Gravitational Waves From Merging Black Holes Detected by New Joint Network

A three-way network of gravitational-wave detectors on different continents shows potential for learning more about Einstein's ripples in space-time.

Scientists have detected elusive gravitational waves once again. The announcement on Wednesday, which sent ripples of excitement throughout the scientific community, marks the fourth such detection in less than two years, but for the first time ever two observatories on two different continents worked together to make the observations, using three “ears” for listening for the faint signal emitted by the merger of two massive black holes.

“Today marks an exciting milestone in the growing international effort to unlock the extraordinary mysteries of the universe,” said France Córdova, director of the National Science Foundation, speaking at a press briefing from the G7 Science Conference in Turin, Italy. “We are delighted to announce the first discovery made in partnership between the Virgo gravitational-wave observatory in Italy and the LIGO Scientific Collaboration, the first time a gravitational wave detection was observed by these observatories, located thousands of miles apart.”

The first detection of gravitational waves, which was announced in early 2016, confirmed Einstein’s general theory of relativity, as he predicted the waves as part of his theory that proposed space-time as a concept.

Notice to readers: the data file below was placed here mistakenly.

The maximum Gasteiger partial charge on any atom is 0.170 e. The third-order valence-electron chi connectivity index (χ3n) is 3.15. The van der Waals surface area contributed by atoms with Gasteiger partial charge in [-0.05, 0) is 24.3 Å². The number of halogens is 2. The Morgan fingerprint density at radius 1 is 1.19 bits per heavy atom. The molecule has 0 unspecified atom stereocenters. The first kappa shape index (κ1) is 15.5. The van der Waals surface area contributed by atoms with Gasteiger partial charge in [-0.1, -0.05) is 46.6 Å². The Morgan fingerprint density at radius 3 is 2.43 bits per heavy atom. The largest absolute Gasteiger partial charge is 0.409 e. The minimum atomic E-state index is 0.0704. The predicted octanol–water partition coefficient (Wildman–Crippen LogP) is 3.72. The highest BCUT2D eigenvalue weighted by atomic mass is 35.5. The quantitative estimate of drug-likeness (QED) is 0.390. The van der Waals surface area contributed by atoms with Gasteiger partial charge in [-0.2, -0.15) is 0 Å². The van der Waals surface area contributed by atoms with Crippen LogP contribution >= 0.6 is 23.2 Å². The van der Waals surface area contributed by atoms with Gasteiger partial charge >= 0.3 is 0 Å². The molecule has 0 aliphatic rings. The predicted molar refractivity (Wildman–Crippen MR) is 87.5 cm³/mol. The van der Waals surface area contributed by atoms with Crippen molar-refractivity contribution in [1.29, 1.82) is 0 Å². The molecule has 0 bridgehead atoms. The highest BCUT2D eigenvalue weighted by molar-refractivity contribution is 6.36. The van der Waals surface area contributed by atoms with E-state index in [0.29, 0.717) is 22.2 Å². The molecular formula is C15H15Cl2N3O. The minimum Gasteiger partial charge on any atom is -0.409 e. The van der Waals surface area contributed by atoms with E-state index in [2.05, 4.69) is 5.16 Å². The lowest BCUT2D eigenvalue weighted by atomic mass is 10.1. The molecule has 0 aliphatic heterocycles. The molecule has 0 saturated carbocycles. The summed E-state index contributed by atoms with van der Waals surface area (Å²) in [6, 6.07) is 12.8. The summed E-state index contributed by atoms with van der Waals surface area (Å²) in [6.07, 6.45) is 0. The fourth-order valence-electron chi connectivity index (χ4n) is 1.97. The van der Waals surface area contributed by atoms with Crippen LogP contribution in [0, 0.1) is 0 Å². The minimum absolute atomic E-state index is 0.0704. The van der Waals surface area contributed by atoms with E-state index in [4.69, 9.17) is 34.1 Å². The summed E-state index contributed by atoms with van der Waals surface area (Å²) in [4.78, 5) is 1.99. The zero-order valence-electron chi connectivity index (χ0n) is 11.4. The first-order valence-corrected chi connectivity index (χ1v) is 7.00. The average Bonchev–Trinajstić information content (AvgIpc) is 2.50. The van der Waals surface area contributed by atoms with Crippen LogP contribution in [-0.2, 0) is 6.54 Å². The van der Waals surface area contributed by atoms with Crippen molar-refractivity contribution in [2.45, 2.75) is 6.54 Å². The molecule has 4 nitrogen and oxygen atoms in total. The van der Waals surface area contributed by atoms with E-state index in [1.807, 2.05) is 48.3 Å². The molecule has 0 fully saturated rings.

Gravitational waves are undulations in space and time created when two massive, compact objects such as black holes merge. Their detection allows for a new way to look at the universe because, until recently, astronomers could only study objects in space by observing the different wavelengths of light. Being able to observe gravitational waves provides a new way to study objects that are notoriously difficult to observe, such as black holes and neutron stars.

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The recent detection of gravitational waves took place on August 14 at 6:30 am EDT.  They were produced by merger of two black holes with masses about 31 and 25 times the mass of the sun, located about 1.8 billion light-years away.

The newly produced single, spinning black hole has about 53 times the mass of our sun, which means that about three solar masses were converted into gravitational-wave energy during the merger.

LIGO — the twin Laser Interferometer Gravitational-Wave Observatory (LIGO) detectors, located in Livingston, Louisiana, and Hanford, Washington — has made the three previous detections of gravitational waves. The Virgo detector, located near Pisa, Italy, has been in operation since 2011, but recently had an upgrade to match the upgraded LIGO detectors. The two observatories started working in concert at the beginning of August this year.

Just 14 days later, the gravitational wave signal arrived first at the LIGO Livingston detector. Six milliseconds later, it arrived at the Hanford detector. Then it arrived at the Virgo detector another six milliseconds later. Using three detectors has allowed the research team to identify the source of the waves with greater accuracy.